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How to fix Exchange 2010 virtual directory re-creation problems

Re-creating virtual directories in Exchange 2010 is a straightforward process, but that doesn't mean problems won't occur. First, check these trouble spots.

Ever since Exchange Server 2010 Service Pack 1 dropped, administrators have had two methods to recreate the six...

Exchange virtual directories: reset them or reinstall the client access server role. Files are occasionally misconfigured or damaged by third-party apps, however, leaving virtual directories unusable. The virtual directory re-creation process is straightforward and well-documented, but it doesn't always work, and troubleshooting is sometimes necessary.

The six virtual directories in the client access server are Outlook Web App, Outlook Address Book, Exchange Control Panel, Exchange Web Services, ActiveSync and Autodiscover.

Exchange Server 2010 SP1 was the first version of Exchange to allow admins to re-create virtual directories via the Exchange Management Console (EMC). In the Server Configuration node, click Client Access in the right-hand action pane. From there, you have the option to reset virtual directories. You then use the wizard to re-create the required virtual directory.

You can also recreate the virtual directories using the Exchange Management Shell (EMS). The syntax required for each virtual directory is different, but fortunately, Microsoft outlines the necessary syntax.

Note: If you remove a virtual directory using the EMS, you cannot create the new one using the EMC. Virtual directories can only be re-created in the EMC.

Although the above processes should work fine, you may still see an error message stating that the virtual directory has not been re-created.

Troubleshooting Exchange 2010 virtual directory re-creation: Check your scripts
If you've tried to re-create the virtual directories via the EMS, the first thing to check is that you've used the proper syntax. The EMS is very unforgiving, and the error message doesn't always make clear what the problem is. Each virtual directory has its own syntax, so be aware of the variants for each.

Second, check your spelling. I don't want to sound like your English teacher, but the EMS doesn't come with a spell checker. Check spelling and punctuation twice, and then check it again.

To get a better idea of what's working and what isn't, try using the –verbose switch at the end of the EMS command. This will give you the detailed breakdown of the command processing rather than just the part that failed.

Troubleshooting Exchange 2010 virtual directory re-creation: Has the virtual directory been fully removed?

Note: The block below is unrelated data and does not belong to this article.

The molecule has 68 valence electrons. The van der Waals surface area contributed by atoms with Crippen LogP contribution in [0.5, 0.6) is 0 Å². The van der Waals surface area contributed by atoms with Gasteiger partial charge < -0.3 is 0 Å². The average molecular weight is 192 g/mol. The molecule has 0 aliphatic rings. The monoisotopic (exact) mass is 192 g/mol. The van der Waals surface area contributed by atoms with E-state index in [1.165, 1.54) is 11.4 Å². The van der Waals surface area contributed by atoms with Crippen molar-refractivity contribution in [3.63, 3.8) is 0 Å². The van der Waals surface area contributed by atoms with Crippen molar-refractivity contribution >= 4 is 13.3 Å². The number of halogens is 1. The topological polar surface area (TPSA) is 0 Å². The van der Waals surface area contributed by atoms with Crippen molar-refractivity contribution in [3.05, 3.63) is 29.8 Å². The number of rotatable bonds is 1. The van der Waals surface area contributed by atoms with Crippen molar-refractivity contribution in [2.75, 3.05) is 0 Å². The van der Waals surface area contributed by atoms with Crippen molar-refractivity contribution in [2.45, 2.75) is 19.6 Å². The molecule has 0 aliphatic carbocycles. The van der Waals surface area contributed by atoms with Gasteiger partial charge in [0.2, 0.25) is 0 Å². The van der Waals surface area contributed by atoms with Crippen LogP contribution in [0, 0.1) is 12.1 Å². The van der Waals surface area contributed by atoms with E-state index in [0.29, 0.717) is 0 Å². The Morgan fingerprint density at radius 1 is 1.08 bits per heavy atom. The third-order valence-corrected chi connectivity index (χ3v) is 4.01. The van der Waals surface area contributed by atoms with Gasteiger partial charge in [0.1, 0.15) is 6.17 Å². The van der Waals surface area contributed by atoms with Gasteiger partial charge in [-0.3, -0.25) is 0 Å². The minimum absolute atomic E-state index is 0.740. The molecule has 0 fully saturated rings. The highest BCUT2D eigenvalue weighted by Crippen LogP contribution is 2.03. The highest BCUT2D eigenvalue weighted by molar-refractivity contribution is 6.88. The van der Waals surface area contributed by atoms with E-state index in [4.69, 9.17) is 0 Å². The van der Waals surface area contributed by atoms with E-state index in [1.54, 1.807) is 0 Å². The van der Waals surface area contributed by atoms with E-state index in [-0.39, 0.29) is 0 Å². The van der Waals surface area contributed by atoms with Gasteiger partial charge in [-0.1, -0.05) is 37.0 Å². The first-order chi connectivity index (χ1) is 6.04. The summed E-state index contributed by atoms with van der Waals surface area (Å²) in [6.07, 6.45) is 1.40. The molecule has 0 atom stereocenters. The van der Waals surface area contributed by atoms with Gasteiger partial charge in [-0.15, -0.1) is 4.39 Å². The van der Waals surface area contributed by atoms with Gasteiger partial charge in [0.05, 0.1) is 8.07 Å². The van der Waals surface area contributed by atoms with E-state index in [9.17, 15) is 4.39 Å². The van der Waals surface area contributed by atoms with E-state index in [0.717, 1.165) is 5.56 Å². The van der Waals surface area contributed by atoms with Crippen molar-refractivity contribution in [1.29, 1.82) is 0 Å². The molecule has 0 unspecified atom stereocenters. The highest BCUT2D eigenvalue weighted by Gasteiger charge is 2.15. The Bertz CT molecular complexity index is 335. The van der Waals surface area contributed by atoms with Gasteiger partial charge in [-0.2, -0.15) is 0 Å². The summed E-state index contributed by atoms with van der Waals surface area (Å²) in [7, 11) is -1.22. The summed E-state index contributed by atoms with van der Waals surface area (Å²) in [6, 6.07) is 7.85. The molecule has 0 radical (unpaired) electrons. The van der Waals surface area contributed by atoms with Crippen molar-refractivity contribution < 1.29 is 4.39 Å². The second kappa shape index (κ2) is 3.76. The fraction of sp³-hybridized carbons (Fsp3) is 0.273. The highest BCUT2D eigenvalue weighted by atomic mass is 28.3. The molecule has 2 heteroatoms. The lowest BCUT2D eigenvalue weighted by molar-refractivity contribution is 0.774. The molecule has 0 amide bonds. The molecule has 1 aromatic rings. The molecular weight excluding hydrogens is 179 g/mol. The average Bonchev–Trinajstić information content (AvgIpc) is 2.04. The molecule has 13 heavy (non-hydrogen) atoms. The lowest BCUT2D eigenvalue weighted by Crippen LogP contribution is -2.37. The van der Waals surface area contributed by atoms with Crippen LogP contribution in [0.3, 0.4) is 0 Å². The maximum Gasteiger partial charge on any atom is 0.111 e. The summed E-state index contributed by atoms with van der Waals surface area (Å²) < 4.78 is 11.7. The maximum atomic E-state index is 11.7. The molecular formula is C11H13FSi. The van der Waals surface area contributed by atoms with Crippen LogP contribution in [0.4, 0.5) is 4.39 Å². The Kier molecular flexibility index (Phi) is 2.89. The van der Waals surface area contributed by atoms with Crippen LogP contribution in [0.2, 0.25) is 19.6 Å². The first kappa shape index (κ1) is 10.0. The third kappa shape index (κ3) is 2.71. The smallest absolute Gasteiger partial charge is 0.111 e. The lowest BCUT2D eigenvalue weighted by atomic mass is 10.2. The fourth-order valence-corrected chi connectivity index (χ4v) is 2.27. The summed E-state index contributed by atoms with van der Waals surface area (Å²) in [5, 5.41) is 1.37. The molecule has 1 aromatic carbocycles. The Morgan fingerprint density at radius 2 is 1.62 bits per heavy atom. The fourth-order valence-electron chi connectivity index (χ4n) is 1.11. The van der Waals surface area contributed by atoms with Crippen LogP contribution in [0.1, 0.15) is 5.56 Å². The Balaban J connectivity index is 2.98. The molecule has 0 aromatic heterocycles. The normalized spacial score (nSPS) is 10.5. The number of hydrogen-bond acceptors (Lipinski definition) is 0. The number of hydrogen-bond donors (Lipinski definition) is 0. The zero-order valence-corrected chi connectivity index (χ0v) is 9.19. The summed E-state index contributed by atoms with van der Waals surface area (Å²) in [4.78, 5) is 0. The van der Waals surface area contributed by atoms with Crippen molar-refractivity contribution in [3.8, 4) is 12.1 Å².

If you still encounter virtual directory re-creation problems after performing the normal EMS checks, it may be that the original virtual directory was not fully removed.

The only way to know for sure is to check the IIS Metabase. If you don't already have it, you must download the IIS 6 resource kit from Microsoft and use the IIS Metabase Explorer tool to drill down to the virtual directories.

Note: The IIS 6 Resource Kit is still available for download and will run fine up to Windows Server 2008 R2. However, it is not supported. In other words, if it does cause you problems, you won't get help from Microsoft.

If you see entries for a virtual directory that you've tried to remove in the IIS Metabase, then rename them (to be on the safe side) and run the new virtual directory command again.

Another area to troubleshoot is the Application Running mode in IIS. If your IIS Application pools are set to allow you to create 32-bit applications on a 64-bit machine, then you will probably see all sorts of virtual directory difficulties once an Exchange server is installed.

To ensure that this is turned off, run the following command:

Cscript c:\inetpub\adminscripts\adsutil.vbs SET /w3svc/AppPools/Enable32BitAppOnWin64 False

Troubleshooting Exchange 2010 virtual directory recreation: Web.config file issues
When recreating the virtual directories, understand that this simply recreates the IIS/Exchange collaboration elements. It doesn't recreate the installation folders that contain the virtual directory information. For example, if you've made changes to the web.config file and you've identified it as the reason that a virtual directory has stopped working, then recreating your virtual directory is not the answer.

Note: If you ever plan to make changes to the web.config file of any virtual directory, back it up first, even if a web.config.bak file exists.

If you run the virtual directory recreation and still have web.config problems, check the installation directory listed in the web.config file under the </AppSettings> header for the given virtual directory. From a standard installation, the install directories are listed as %ExchangeInstallationDirectory%.

Although this typically works fine, you may still be unable to get to the Exchange virtual directories after you have recreated the virtual directory. If you have enabled debugging in the web.config file, then the error page displayed explains that an Exchange component is missing.

In order to fix this, go into the web.config file and do a find and replace to the actual physical path to your exchange install files: Drive:\Program files\Microsoft\Exchange server\V14\Client Access.

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